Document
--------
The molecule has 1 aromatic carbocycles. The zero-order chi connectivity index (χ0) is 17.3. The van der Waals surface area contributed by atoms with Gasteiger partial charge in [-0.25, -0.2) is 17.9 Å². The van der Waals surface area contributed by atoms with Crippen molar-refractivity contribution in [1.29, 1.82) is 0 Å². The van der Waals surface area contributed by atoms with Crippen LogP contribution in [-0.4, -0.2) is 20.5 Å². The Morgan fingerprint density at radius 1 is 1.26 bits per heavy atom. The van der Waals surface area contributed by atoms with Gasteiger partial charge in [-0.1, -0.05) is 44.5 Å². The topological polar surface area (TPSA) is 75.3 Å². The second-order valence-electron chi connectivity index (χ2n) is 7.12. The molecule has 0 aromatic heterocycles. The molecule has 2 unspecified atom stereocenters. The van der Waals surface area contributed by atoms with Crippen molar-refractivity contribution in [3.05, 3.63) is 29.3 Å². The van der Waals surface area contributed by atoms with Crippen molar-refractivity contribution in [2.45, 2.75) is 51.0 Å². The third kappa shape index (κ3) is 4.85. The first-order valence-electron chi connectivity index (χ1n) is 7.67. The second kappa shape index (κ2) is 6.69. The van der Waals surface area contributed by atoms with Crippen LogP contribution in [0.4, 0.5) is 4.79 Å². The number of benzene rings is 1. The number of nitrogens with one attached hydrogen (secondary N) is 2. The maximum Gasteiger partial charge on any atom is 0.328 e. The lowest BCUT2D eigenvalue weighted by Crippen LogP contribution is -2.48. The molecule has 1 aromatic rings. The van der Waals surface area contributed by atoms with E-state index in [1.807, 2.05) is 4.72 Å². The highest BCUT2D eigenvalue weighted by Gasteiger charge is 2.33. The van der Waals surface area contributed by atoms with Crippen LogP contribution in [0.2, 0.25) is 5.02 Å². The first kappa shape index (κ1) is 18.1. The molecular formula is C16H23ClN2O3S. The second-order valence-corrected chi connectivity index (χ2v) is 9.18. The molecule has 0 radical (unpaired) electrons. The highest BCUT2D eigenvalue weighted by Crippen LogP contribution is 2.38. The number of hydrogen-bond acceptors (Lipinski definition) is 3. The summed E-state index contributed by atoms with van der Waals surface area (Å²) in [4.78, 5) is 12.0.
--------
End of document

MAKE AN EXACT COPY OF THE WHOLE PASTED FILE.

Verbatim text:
The molecule has 1 aromatic carbocycles. The zero-order chi connectivity index (χ0) is 17.3. The van der Waals surface area contributed by atoms with Gasteiger partial charge in [-0.25, -0.2) is 17.9 Å². The van der Waals surface area contributed by atoms with Crippen molar-refractivity contribution in [1.29, 1.82) is 0 Å². The van der Waals surface area contributed by atoms with Crippen LogP contribution in [-0.4, -0.2) is 20.5 Å². The Morgan fingerprint density at radius 1 is 1.26 bits per heavy atom. The van der Waals surface area contributed by atoms with Gasteiger partial charge in [-0.1, -0.05) is 44.5 Å². The topological polar surface area (TPSA) is 75.3 Å². The second-order valence-electron chi connectivity index (χ2n) is 7.12. The molecule has 0 aromatic heterocycles. The molecule has 2 unspecified atom stereocenters. The van der Waals surface area contributed by atoms with Crippen molar-refractivity contribution in [3.05, 3.63) is 29.3 Å². The van der Waals surface area contributed by atoms with Crippen molar-refractivity contribution in [2.45, 2.75) is 51.0 Å². The third kappa shape index (κ3) is 4.85. The first-order valence-electron chi connectivity index (χ1n) is 7.67. The second kappa shape index (κ2) is 6.69. The van der Waals surface area contributed by atoms with Crippen LogP contribution in [0.4, 0.5) is 4.79 Å². The number of benzene rings is 1. The number of nitrogens with one attached hydrogen (secondary N) is 2. The maximum Gasteiger partial charge on any atom is 0.328 e. The lowest BCUT2D eigenvalue weighted by Crippen LogP contribution is -2.48. The molecule has 1 aromatic rings. The van der Waals surface area contributed by atoms with E-state index in [1.807, 2.05) is 4.72 Å². The highest BCUT2D eigenvalue weighted by Gasteiger charge is 2.33. The van der Waals surface area contributed by atoms with Crippen LogP contribution in [0.2, 0.25) is 5.02 Å². The first kappa shape index (κ1) is 18.1. The molecular formula is C16H23ClN2O3S. The second-order valence-corrected chi connectivity index (χ2v) is 9.18. The molecule has 0 radical (unpaired) electrons. The highest BCUT2D eigenvalue weighted by Crippen LogP contribution is 2.38. The number of hydrogen-bond acceptors (Lipinski definition) is 3. The summed E-state index contributed by atoms with van der Waals surface area (Å²) in [4.78, 5) is 12.0.